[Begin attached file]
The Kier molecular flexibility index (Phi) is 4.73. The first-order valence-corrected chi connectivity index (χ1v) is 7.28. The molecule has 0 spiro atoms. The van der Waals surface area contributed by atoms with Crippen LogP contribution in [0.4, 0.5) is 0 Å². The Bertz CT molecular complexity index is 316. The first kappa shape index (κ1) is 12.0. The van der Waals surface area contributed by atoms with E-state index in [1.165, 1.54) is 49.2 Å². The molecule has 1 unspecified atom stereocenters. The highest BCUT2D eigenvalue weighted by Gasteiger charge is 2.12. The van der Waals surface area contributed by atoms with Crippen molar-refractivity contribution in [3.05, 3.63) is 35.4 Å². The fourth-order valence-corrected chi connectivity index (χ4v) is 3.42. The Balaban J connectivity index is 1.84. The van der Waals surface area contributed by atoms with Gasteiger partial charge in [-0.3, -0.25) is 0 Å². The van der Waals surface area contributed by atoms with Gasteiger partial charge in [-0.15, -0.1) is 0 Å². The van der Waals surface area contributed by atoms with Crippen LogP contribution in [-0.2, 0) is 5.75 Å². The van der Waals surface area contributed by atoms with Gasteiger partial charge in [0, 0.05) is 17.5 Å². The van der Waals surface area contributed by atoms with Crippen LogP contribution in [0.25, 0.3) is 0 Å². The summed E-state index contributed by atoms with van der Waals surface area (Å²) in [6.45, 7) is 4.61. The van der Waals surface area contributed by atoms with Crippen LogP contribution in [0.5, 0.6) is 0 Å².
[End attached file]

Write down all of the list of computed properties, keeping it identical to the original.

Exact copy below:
The Kier molecular flexibility index (Phi) is 4.73. The first-order valence-corrected chi connectivity index (χ1v) is 7.28. The molecule has 0 spiro atoms. The van der Waals surface area contributed by atoms with Crippen LogP contribution in [0.4, 0.5) is 0 Å². The Bertz CT molecular complexity index is 316. The first kappa shape index (κ1) is 12.0. The van der Waals surface area contributed by atoms with E-state index in [1.165, 1.54) is 49.2 Å². The molecule has 1 unspecified atom stereocenters. The highest BCUT2D eigenvalue weighted by Gasteiger charge is 2.12. The van der Waals surface area contributed by atoms with Crippen molar-refractivity contribution in [3.05, 3.63) is 35.4 Å². The fourth-order valence-corrected chi connectivity index (χ4v) is 3.42. The Balaban J connectivity index is 1.84. The van der Waals surface area contributed by atoms with Gasteiger partial charge in [-0.3, -0.25) is 0 Å². The van der Waals surface area contributed by atoms with Gasteiger partial charge in [-0.15, -0.1) is 0 Å². The van der Waals surface area contributed by atoms with Crippen LogP contribution in [-0.2, 0) is 5.75 Å². The van der Waals surface area contributed by atoms with Gasteiger partial charge in [0, 0.05) is 17.5 Å². The van der Waals surface area contributed by atoms with Crippen LogP contribution in [0.25, 0.3) is 0 Å². The summed E-state index contributed by atoms with van der Waals surface area (Å²) in [6.45, 7) is 4.61. The van der Waals surface area contributed by atoms with Crippen LogP contribution in [0.5, 0.6) is 0 Å².